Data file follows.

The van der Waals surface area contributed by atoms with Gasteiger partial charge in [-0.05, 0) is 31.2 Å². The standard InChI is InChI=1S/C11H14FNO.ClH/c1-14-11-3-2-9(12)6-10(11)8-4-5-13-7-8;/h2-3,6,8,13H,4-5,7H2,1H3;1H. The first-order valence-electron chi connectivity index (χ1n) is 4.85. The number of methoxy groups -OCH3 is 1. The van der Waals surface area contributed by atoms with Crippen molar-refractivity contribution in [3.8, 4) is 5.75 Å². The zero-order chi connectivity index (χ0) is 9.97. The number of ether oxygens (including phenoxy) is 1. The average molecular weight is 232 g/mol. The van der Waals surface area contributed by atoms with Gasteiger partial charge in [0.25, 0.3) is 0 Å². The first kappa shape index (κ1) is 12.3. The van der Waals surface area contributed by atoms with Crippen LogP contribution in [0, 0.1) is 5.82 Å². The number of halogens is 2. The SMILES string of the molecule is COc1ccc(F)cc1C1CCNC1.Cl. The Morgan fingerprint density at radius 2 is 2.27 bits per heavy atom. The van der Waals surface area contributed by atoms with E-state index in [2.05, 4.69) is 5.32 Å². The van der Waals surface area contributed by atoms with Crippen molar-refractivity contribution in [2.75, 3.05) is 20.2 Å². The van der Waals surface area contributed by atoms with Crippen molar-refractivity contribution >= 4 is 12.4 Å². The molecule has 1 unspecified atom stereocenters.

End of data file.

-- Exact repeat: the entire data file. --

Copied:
The van der Waals surface area contributed by atoms with Gasteiger partial charge in [-0.05, 0) is 31.2 Å². The standard InChI is InChI=1S/C11H14FNO.ClH/c1-14-11-3-2-9(12)6-10(11)8-4-5-13-7-8;/h2-3,6,8,13H,4-5,7H2,1H3;1H. The first-order valence-electron chi connectivity index (χ1n) is 4.85. The number of methoxy groups -OCH3 is 1. The van der Waals surface area contributed by atoms with Crippen molar-refractivity contribution in [3.8, 4) is 5.75 Å². The zero-order chi connectivity index (χ0) is 9.97. The number of ether oxygens (including phenoxy) is 1. The average molecular weight is 232 g/mol. The van der Waals surface area contributed by atoms with Gasteiger partial charge in [0.25, 0.3) is 0 Å². The first kappa shape index (κ1) is 12.3. The van der Waals surface area contributed by atoms with Crippen LogP contribution in [0, 0.1) is 5.82 Å². The number of halogens is 2. The SMILES string of the molecule is COc1ccc(F)cc1C1CCNC1.Cl. The Morgan fingerprint density at radius 2 is 2.27 bits per heavy atom. The van der Waals surface area contributed by atoms with E-state index in [2.05, 4.69) is 5.32 Å². The van der Waals surface area contributed by atoms with Crippen molar-refractivity contribution in [2.75, 3.05) is 20.2 Å². The van der Waals surface area contributed by atoms with Crippen molar-refractivity contribution >= 4 is 12.4 Å². The molecule has 1 unspecified atom stereocenters.